For a description of the Scheimpflug condition see, for example, R. Kingslake, Optical System Design (Academic, Orlando, Fla., 1983), Chap. 5, Sec. VI.

The expression for M˜11 follows from Eq. (3.4b) of Ref. 2, while the expressions for L˜111,L˜221, and L˜122, follow from Eqs. (3.4e) of Ref. 2.

To apply the expressions that appear in Ref. 2, the following correspondence must be made here: In Eqs. (A1), θscorresponds to θ1, whereas θs′ corresponds to (π− θ1), tcorresponds to d0, the matrix S is diagonal, and the diagonal elements correspond to S11and S22associated with mirror 1 (which are denoted in what follows by S11I and S22I). The sum of t′ that appears in Eqs. (A1) and tthat appears in Eqs. (A5) corresponds to d1. In Eqs. (A5), θscorresponds to θ2, θs′ corresponds to (π− θ2), t′ corresponds to d2, the matrix S is diagonal, and the elements are denoted in what follows by S11II and S22II. Finally, all refractive indices that appear in Eqs. (A5) and (A1) are taken to be unity here.

The refractive indices in object and image space are also generally required for determination of a system’s first-order imaging properties, but these indices have been taken to be unity here.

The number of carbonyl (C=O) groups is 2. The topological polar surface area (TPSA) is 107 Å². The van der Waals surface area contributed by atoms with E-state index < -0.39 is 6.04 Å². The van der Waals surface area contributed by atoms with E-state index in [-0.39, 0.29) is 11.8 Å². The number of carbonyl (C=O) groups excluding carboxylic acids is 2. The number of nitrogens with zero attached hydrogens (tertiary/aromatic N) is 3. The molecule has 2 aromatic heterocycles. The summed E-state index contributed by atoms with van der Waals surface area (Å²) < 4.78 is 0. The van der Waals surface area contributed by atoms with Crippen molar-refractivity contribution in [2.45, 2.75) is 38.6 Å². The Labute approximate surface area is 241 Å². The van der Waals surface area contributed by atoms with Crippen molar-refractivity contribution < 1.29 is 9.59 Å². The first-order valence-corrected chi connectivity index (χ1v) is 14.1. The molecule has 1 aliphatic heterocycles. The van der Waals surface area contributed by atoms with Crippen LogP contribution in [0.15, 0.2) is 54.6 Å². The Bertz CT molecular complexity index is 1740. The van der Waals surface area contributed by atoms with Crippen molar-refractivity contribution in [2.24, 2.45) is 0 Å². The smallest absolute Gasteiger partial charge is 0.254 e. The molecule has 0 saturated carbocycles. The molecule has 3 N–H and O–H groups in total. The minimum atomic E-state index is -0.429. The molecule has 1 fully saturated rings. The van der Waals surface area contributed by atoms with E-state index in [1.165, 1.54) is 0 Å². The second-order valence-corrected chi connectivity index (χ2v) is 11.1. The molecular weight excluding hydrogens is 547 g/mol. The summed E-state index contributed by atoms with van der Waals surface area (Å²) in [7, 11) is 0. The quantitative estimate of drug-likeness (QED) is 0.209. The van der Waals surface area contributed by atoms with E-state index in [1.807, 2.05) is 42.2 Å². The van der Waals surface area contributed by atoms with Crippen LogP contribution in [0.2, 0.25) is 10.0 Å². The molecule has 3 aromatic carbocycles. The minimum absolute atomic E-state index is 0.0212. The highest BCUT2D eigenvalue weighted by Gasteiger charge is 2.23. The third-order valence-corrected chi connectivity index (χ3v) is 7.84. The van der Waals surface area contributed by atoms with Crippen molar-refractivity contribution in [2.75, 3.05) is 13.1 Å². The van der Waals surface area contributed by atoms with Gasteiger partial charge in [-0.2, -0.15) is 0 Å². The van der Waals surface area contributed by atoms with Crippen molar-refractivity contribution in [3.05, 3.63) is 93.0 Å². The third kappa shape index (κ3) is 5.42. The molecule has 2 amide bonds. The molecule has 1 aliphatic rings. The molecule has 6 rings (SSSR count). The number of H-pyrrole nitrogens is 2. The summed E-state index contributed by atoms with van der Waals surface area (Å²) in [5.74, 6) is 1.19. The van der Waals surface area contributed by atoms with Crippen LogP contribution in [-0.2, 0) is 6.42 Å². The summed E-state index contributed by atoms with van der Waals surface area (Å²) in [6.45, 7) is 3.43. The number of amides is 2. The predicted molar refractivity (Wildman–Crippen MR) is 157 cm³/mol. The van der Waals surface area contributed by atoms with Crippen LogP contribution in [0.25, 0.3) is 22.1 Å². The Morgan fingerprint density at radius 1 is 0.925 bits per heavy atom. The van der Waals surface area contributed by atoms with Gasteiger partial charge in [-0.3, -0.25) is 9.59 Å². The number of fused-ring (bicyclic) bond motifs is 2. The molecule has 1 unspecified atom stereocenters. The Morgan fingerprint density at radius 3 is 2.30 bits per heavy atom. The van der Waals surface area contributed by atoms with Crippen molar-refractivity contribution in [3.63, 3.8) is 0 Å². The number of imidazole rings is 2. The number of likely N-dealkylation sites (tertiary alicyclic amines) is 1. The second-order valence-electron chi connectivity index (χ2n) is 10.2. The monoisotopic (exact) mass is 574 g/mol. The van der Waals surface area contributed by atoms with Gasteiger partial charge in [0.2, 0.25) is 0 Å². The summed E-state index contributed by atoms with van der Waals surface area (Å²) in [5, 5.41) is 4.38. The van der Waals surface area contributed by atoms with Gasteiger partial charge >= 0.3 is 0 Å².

For example, in Eq. (2.10), if F is not symmetric, it can be replaced by a symmetric tensor with components ⅙(Fijk+Fikj+Fjik+Fjki+Fkij+Fkji) without altering the value of the characteristic function.

This convention is more appropriate for this analysis than the more general parameterization that is used in Refs. 1, 2, and 6. In those works, the systems of interest were not necessarily plane symmetric, and only angles of incidence between 0 and π/2 were considered. However, the situation corresponding to a negative angle of incidence here corresponds to a change in the value of a separate variable that specifies the angle between the planes of incidence associated with the base ray at two consecutive surfaces. Since all these planes of incidence are coincident in a plane-symmetric system, these variables are abandoned here, and the information they contained is now carried by the signs of the angles of incidence.

For a description of Hamilton’s characteristic functions see, for example, H. A. Buchdahl, Introduction to Hamiltonian Optics (Dover, New York, 1993), Chap. 2.

For an axially symmetric system, the base ray typically coincides with the axis of symmetry. In such a case, the terms of degree three in the Taylor expansion of any of Hamilton’s characteristic functions vanish on account of the symmetry. For an asymmetric system, the base ray is chosen to be near the center of the bundle of rays passed by the system, and, in general, the terms of degree three in the Taylor expansion of any of Hamilton’s characteristic functions are nonzero.